U.S. Customs and Border Patrol (CBP) estimates that on average, over 90,000 children are apprehended as they cross the southern U.S. border. After these children are picked up by CBP, they are held in border patrol stations where they often go without food or water for days.
CBP then either returns them to the Mexico borderâ€”often times without ensuring that a responsible adult is there to meet themâ€”or moves them into shelters under the custody of the Division of Unaccompanied Childrenâ€™s Services (DUCS). While in these shelters, they either wait for their immigration cases to be resolved, to be deported or reunited with a family member living in the U.S.
The Homeland Security Act (HSA) of 2002 transferred responsibility for the care and custody of unaccompanied children from the INS to the Office of Refugee Resettlement (ORR). ORR created the Division of Unaccompanied Childrenâ€™s Services (DUCS) in March 2003. Under the terms of the HSA, the newly created Department of Homeland Security (DHS) retained enforcement and prosecutorial authority related to unaccompanied children, while ORR was given responsibility for all placement decisions and for the provision of childrenâ€™s care.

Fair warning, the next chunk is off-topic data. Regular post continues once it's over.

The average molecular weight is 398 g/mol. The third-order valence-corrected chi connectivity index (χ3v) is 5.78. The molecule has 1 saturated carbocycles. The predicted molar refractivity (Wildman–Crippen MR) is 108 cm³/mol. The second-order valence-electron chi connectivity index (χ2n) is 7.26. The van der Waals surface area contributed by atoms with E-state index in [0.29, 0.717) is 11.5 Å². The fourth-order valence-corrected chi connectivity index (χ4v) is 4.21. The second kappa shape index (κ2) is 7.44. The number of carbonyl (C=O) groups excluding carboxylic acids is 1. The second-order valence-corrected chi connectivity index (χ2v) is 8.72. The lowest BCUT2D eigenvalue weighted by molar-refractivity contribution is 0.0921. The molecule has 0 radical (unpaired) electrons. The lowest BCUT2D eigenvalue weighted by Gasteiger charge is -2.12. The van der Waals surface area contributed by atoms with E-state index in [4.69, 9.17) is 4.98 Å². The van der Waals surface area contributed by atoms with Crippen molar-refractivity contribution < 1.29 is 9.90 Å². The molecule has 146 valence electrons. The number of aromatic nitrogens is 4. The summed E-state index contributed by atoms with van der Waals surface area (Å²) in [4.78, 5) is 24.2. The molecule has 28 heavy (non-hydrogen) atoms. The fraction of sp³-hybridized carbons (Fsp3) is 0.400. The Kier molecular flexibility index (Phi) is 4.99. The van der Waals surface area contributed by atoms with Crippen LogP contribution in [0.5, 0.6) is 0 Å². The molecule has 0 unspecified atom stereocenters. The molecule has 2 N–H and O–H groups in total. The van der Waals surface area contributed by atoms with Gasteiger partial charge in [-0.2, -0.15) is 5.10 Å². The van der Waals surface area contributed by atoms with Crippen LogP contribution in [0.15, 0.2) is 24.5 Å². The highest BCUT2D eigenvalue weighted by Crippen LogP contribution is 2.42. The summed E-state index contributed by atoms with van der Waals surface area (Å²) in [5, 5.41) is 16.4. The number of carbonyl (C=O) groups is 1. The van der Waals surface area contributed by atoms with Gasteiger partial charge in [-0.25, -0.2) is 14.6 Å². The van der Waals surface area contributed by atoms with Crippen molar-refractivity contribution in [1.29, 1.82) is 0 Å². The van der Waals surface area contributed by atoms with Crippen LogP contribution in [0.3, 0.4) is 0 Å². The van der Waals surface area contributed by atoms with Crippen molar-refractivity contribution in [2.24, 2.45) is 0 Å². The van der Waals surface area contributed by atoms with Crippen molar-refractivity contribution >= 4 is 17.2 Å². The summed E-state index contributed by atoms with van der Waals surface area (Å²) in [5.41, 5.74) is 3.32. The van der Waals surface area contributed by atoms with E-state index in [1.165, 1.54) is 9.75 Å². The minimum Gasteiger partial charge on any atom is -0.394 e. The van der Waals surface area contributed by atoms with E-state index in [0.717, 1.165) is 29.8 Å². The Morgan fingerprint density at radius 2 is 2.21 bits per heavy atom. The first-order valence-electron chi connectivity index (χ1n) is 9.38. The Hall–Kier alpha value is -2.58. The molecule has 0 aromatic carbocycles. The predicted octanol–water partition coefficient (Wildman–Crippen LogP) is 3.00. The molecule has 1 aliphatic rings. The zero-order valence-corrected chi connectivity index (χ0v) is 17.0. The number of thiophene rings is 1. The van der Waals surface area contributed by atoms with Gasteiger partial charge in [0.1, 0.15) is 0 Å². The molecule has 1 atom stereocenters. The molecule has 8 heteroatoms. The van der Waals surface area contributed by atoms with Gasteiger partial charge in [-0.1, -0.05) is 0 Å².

However, the complete transfer of custody and division of responsibility remain incomplete. There is no comprehensive oversight of services related to unaccompanied children. The agencies involved often misinterpret the definition of what constitutes an unaccompanied child and what their corresponding responsibilities are under U.S. law. In addition, the system of how children are cared for and transferred between facilities and holding stations is inefficient and institutional, and as a result, childrenâ€™s basic rights and best interests sometimes suffer.
In 2008, the William Wilberforce Trafficking Victims Reauthorization Act was passed in the U.S. Congress. The Detention and Asylum program worked closely with legislators who drafted the TVPRA.
This TVPRA includes a number of significant protections for unaccompanied migrant children in U.S. custody. These protections include: requiring screening of all children apprehended at the border to determine whether they may be victims of trafficking or fear persecution; creating a pilot repatriation program to ensure that children are returned to their country of origin safely; and allowing them to apply for asylum in a safe system.
The legislation also calls for placement of children in immigration proceedings in the least secure setting that is in their best interest; limits the use of secure (often criminal) facilities; facilitates the timely provision of benefits to children who may be victims of trafficking; and calls on the Office of Refugee Resettlement (ORR) to ensure to the greatest extent possible that children in proceedings have legal representation.
The Detention and Asylum Program continues to advocate for implementation of the Trafficking Victims Protection Act, improved conditions at the border and an end to the detention of children.